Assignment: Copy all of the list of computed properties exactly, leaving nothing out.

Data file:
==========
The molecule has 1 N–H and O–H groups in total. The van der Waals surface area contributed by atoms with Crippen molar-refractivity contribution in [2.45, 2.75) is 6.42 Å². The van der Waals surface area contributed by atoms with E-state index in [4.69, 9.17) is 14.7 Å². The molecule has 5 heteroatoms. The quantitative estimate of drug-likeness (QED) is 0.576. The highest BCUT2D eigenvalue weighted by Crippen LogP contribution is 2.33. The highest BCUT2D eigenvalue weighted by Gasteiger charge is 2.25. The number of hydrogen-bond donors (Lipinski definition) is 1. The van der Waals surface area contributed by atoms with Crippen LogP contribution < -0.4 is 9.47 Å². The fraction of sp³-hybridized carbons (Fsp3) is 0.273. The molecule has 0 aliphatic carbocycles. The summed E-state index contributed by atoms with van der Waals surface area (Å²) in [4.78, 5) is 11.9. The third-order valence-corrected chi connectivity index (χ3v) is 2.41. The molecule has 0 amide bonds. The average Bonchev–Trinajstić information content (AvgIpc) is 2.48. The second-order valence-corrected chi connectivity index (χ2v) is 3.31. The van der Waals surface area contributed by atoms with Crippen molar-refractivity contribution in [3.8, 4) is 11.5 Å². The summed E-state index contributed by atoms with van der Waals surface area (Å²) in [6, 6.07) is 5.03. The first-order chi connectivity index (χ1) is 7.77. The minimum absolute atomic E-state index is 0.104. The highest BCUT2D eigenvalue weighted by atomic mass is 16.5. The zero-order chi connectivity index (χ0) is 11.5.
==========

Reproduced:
The molecule has 1 N–H and O–H groups in total. The van der Waals surface area contributed by atoms with Crippen molar-refractivity contribution in [2.45, 2.75) is 6.42 Å². The van der Waals surface area contributed by atoms with E-state index in [4.69, 9.17) is 14.7 Å². The molecule has 5 heteroatoms. The quantitative estimate of drug-likeness (QED) is 0.576. The highest BCUT2D eigenvalue weighted by Crippen LogP contribution is 2.33. The highest BCUT2D eigenvalue weighted by Gasteiger charge is 2.25. The number of hydrogen-bond donors (Lipinski definition) is 1. The van der Waals surface area contributed by atoms with Crippen LogP contribution < -0.4 is 9.47 Å². The fraction of sp³-hybridized carbons (Fsp3) is 0.273. The molecule has 0 aliphatic carbocycles. The summed E-state index contributed by atoms with van der Waals surface area (Å²) in [4.78, 5) is 11.9. The third-order valence-corrected chi connectivity index (χ3v) is 2.41. The molecule has 0 amide bonds. The average Bonchev–Trinajstić information content (AvgIpc) is 2.48. The second-order valence-corrected chi connectivity index (χ2v) is 3.31. The van der Waals surface area contributed by atoms with Crippen molar-refractivity contribution in [3.8, 4) is 11.5 Å². The summed E-state index contributed by atoms with van der Waals surface area (Å²) in [6, 6.07) is 5.03. The first-order chi connectivity index (χ1) is 7.77. The minimum absolute atomic E-state index is 0.104. The highest BCUT2D eigenvalue weighted by atomic mass is 16.5. The zero-order chi connectivity index (χ0) is 11.5.